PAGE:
Obviously it’s a huge stage and a stage for champions. I’d expect to see Contador make a real difference here, because he’s the outstanding rider in this Giro. On some mountain stages you can get away with it by being clever, but there’s no hiding place on days like these.
I don’t know the Mortirolo, because they didn’t start riding it until 1990. It would have been impossible with the bikes we had. When I started we had 53/44 on the front and that was it. You had five gears on the back, from 13 to 25. So when we rode up Tre Cime di Lavaredo in a blizzard in 1968, I would have been on 44x25. To be honest I still don’t really know how we made it up there. For ‘normal’ riders like me it wasn’t a race in the traditional sense. We were just hauling our bikes up as best we could and the public helped by pushing us…
Moment in time
As the bicycle evolves, so too does the Giro percorso. These days bikes have very light frames and an infinite choice of gear ratios and as a consequence they can get over climbs that were hitherto unthinkable. When the race organisers introduced the Stelvio in 1953 there was genuine concern they’d lost their marbles. It was the same with the Gavia in 1960 and again with Tre Cime di Lavaredo in 1967. Ditto the Fedaia, the Nigra and latterly today’s beast, the Mortirolo.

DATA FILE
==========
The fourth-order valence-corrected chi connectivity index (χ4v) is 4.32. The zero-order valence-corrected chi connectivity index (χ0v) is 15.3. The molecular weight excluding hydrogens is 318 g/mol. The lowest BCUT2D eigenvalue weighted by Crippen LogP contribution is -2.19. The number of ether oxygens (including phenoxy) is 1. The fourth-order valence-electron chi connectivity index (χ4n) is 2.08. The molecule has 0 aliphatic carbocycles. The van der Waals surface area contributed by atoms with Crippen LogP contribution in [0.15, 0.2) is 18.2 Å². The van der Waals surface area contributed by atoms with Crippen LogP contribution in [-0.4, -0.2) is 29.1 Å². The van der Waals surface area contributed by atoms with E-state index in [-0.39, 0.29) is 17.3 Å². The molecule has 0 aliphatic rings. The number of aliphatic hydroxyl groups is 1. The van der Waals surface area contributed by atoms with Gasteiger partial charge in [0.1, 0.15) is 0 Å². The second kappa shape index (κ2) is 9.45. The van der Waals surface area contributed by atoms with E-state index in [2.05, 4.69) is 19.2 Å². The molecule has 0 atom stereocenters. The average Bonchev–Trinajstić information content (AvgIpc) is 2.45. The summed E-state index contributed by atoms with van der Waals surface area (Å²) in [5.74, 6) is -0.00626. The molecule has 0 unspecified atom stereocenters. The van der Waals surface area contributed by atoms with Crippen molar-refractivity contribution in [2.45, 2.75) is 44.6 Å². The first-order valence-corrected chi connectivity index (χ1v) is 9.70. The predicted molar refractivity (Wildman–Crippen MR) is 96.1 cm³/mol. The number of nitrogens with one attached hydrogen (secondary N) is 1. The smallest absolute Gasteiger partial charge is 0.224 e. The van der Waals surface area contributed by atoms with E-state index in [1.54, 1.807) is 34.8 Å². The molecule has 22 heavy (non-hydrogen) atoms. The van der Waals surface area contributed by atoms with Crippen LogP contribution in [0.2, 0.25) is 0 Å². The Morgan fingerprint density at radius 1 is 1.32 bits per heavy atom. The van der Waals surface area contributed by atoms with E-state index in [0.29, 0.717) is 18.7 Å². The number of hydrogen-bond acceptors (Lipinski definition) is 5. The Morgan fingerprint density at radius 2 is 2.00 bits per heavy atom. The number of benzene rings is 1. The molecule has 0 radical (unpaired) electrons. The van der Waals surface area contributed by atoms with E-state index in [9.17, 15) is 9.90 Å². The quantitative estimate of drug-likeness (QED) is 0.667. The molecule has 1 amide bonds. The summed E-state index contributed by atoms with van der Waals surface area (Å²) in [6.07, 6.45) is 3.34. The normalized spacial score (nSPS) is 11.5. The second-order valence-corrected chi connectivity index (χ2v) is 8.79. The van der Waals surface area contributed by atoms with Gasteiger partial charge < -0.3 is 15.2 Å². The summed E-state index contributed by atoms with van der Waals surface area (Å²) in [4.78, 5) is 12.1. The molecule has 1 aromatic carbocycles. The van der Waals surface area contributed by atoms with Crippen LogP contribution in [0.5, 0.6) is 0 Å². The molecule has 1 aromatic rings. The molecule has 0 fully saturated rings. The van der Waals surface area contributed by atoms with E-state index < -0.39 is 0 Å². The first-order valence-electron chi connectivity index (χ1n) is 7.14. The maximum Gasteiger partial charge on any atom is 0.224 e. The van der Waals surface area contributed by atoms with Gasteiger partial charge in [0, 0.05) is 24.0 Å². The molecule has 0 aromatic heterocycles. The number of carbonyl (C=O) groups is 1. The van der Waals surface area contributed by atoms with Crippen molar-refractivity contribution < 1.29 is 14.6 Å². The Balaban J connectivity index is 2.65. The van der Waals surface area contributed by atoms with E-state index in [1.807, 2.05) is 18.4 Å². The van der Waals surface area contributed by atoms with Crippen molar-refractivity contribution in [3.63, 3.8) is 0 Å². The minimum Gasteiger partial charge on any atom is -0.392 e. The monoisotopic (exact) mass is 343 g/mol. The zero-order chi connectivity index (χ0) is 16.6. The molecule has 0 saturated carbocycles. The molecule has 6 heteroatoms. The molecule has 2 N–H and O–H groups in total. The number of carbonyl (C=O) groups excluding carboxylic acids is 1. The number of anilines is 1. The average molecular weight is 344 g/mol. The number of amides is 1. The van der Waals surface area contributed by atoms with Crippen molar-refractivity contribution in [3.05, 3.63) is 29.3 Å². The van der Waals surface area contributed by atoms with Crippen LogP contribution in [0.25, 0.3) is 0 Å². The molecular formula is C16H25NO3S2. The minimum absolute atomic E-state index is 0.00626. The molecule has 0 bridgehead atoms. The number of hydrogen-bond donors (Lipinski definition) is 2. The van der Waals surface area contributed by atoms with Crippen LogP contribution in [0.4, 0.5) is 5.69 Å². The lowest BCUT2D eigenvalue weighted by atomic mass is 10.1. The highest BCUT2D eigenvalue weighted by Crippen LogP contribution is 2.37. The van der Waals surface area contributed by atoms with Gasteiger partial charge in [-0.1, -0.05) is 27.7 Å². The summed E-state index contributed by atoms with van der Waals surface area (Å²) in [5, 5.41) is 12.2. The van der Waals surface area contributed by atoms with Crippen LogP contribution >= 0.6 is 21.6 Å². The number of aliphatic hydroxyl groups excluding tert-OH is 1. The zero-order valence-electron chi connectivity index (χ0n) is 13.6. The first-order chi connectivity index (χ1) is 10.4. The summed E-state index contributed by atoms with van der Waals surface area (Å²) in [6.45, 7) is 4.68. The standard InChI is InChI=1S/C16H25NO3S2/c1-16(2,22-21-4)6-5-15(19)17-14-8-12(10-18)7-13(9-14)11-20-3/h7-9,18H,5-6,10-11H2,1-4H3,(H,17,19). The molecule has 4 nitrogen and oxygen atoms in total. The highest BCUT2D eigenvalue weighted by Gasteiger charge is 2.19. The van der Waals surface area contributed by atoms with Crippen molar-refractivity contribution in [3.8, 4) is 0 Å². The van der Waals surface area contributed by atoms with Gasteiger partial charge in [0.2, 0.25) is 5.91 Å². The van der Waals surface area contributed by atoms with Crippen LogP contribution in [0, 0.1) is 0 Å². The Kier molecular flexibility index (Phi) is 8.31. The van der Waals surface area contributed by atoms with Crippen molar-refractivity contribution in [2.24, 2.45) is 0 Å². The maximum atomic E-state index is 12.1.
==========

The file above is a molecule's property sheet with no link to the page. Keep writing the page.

It was absolutely hateful when Franco Chioccioli rode over it on 42x26 gears, but nowadays club riders hack their way up on 30x28. It’s subsequently been superseded by the Zoncolan as the Giro’s most horrific climb. All of which leads us back once more to 1933. The Tonale, today’s anti pasto, wasn’t the first Giro climb to exceed 1,000m, but it was a monumental undertaking all the same. The poor blighters who hauled themselves over it had no rear derailleur, much less a granny ring.
What they had was two gears, one either side of a removable back wheel. They therefore switched the wheel round at the foot of the climb and began the long march. And the point of all this? The point is that it was ever thus. To us it’s neither here nor there, but once upon a time getting over the Passo Tonale was a Herculean feat of endurance…